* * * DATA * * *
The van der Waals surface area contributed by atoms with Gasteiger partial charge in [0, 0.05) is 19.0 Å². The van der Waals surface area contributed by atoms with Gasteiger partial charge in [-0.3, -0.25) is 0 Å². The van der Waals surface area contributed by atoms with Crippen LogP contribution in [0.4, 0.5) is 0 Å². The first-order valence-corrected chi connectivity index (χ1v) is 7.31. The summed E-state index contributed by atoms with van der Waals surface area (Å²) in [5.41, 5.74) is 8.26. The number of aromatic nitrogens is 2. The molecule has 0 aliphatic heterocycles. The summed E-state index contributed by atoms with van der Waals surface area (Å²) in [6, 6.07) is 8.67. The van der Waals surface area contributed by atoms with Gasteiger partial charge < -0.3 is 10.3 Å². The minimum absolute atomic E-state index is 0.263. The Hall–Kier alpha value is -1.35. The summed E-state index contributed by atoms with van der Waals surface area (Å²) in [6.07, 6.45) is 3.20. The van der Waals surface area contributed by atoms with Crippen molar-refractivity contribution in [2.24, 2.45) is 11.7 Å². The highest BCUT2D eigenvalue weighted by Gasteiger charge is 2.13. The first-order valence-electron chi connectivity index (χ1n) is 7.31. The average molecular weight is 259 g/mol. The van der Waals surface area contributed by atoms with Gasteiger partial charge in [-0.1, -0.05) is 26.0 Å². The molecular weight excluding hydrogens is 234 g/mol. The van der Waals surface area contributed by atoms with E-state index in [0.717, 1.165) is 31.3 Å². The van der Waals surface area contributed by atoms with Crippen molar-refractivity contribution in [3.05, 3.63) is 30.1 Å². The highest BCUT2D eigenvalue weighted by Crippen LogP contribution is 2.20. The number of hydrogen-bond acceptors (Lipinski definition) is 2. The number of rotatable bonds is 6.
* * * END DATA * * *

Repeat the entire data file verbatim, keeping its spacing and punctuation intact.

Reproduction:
The van der Waals surface area contributed by atoms with Gasteiger partial charge in [0, 0.05) is 19.0 Å². The van der Waals surface area contributed by atoms with Gasteiger partial charge in [-0.3, -0.25) is 0 Å². The van der Waals surface area contributed by atoms with Crippen LogP contribution in [0.4, 0.5) is 0 Å². The first-order valence-corrected chi connectivity index (χ1v) is 7.31. The summed E-state index contributed by atoms with van der Waals surface area (Å²) in [5.41, 5.74) is 8.26. The number of aromatic nitrogens is 2. The molecule has 0 aliphatic heterocycles. The summed E-state index contributed by atoms with van der Waals surface area (Å²) in [6, 6.07) is 8.67. The van der Waals surface area contributed by atoms with Gasteiger partial charge < -0.3 is 10.3 Å². The minimum absolute atomic E-state index is 0.263. The Hall–Kier alpha value is -1.35. The summed E-state index contributed by atoms with van der Waals surface area (Å²) in [6.07, 6.45) is 3.20. The van der Waals surface area contributed by atoms with Crippen molar-refractivity contribution in [2.24, 2.45) is 11.7 Å². The highest BCUT2D eigenvalue weighted by Gasteiger charge is 2.13. The first-order valence-electron chi connectivity index (χ1n) is 7.31. The average molecular weight is 259 g/mol. The van der Waals surface area contributed by atoms with Gasteiger partial charge in [-0.1, -0.05) is 26.0 Å². The molecular weight excluding hydrogens is 234 g/mol. The van der Waals surface area contributed by atoms with E-state index in [0.717, 1.165) is 31.3 Å². The van der Waals surface area contributed by atoms with Crippen molar-refractivity contribution in [3.05, 3.63) is 30.1 Å². The highest BCUT2D eigenvalue weighted by Crippen LogP contribution is 2.20. The number of hydrogen-bond acceptors (Lipinski definition) is 2. The number of rotatable bonds is 6.